Got a Hurricane Safety Plan?
The Atlantic hurricane season is upon us.
For anyone living on Florida’s Treasure Coast a well thought out hurricane safety plan is essential. Safety should always be your first priority. To insure that safety, potential hazards need to be eliminated prior to a storms.
Loss of electricity is a major concern when a severe storm comes upon us. Sam Crane Electrical urges you to be prepared and be aware of potential electrical hazards at all times, especially during and after a severe storm.
While in the eye of a hurricane is no time to be preparing an electrical generator or trimming trees away from power lines. The time for that is now.
Install a Standby Backup Generator
If you plan to ride out a hurricane at home, seriously consider installing a backup generator. A permanent backup generator is often viewed as the best option for homeowners because it can provide automatic, whole-home power during extended outages.
When the utility power is lost during a hurricane a backup generator can be a life saver. When severe weather strikes it may take the utility company days or possibly weeks to restore power.
If a standby generator is to be part of your hurricane safety plan, be sure to use it properly.
Hire a licensed electrician to connect the generator to your house wiring using a transfer switch to prevent your generator from back-feeding utility lines.
Portable, gasoline-powered generators
- Portable, gasoline-powered generators are dangerous and noisy, but better than nothing when electrical power is lost in a hurricane. But, the dangers are many and care must be take to use the equipment properly.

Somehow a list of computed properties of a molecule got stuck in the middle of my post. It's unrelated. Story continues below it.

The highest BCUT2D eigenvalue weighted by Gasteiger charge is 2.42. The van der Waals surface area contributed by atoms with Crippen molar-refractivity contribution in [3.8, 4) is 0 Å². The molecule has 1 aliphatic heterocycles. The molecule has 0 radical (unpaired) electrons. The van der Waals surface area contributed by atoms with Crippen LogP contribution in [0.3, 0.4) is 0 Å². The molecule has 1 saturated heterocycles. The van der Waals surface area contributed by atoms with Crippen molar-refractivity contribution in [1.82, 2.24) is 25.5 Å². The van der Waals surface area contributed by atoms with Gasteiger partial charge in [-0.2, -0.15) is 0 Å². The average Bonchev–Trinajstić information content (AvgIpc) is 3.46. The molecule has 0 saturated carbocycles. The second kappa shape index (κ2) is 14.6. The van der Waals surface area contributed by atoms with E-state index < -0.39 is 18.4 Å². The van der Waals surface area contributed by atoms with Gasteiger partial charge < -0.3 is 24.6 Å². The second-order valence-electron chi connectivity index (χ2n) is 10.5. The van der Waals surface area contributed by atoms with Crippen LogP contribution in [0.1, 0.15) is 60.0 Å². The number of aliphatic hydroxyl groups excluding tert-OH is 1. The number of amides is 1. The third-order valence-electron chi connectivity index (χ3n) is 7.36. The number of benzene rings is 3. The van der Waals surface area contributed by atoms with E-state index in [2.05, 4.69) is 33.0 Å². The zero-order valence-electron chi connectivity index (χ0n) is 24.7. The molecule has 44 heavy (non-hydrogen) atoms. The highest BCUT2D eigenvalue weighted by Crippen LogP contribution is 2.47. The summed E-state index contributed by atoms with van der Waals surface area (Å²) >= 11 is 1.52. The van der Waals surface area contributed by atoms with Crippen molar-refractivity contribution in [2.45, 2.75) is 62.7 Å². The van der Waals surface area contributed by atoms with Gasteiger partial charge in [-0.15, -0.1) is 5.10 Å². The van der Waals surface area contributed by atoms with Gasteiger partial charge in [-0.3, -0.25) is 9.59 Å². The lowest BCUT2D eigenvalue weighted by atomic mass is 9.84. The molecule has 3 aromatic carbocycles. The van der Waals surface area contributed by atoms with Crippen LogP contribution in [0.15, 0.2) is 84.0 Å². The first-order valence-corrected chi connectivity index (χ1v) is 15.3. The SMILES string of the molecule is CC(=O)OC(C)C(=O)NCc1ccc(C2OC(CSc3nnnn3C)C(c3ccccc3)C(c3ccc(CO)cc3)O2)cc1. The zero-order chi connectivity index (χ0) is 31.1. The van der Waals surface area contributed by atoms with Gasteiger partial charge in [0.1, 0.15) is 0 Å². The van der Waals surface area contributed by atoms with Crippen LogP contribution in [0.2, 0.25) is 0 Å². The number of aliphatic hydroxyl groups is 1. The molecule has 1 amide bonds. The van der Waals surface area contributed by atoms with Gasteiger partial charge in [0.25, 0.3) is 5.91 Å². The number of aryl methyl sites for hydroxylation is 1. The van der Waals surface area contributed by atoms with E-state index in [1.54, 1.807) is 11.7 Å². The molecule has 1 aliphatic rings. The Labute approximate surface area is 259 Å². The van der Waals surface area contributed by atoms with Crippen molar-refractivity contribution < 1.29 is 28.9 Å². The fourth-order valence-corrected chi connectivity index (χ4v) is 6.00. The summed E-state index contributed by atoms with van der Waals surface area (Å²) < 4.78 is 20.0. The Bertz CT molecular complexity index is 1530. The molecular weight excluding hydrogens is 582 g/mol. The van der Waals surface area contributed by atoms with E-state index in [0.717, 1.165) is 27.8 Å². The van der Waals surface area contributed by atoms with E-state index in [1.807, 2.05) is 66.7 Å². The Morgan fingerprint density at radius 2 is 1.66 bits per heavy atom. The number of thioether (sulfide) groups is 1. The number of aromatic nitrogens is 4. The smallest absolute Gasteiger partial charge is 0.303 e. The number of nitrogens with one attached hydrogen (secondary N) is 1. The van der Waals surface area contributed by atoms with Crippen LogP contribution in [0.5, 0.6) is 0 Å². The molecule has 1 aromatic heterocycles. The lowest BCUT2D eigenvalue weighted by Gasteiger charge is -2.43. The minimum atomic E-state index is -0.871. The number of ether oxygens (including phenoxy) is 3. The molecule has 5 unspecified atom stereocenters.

Thoroughly read and follow the manufacturer’s instructions to ensure the safe operation of your generator.
- Set it up outside, away from all open windows to prevent deadly exhaust from entering a home or business.
- Use a heavy-duty extension cord rated for safe outdoor use. If the generator has a three-prong plug, always use a three-prong extension cord.
- Consider using a battery-operated carbon monoxide alarm to be alerted to dangerous carbon monoxide levels.
- Connect appliances directly to the generator.
- Do not wire your generator directly to your breaker or fuse box, because the power you generate may flow back into power lines and cause severe injuries to yourself or others.
- Turn off all connected appliances before starting your generator.
- Turn connected appliances on one at a time, never exceeding the generator’s rated wattage.
- Don’t touch a generator if you are wet or are standing in water or on damp ground.
- Never refuel a hot generator or one that is running, as hot engine parts or the exhaust can ignite gasoline.
- Store gas safely in gas containers.
- Don’t leave a running generator unattended.
Power Line Tree Trimming
When trees grow into or near power lines, they can cause power interruptions. The dangers involved in trimming trees around power lines are well know and respected by professionals.
If your unsure about whether you should be trimming a tree yourself, call FPL for advice. They monitor tree growth and trim the entire length of their power lines on a regular basis. It is in their interest to insure their utility lines are not exposed to likely damage from trees and vegetation around power lines.
If a tree condition needs trimming outside of regular maintenance, FPL will let you know by leaving an inspection notice card with a scheduled work date.
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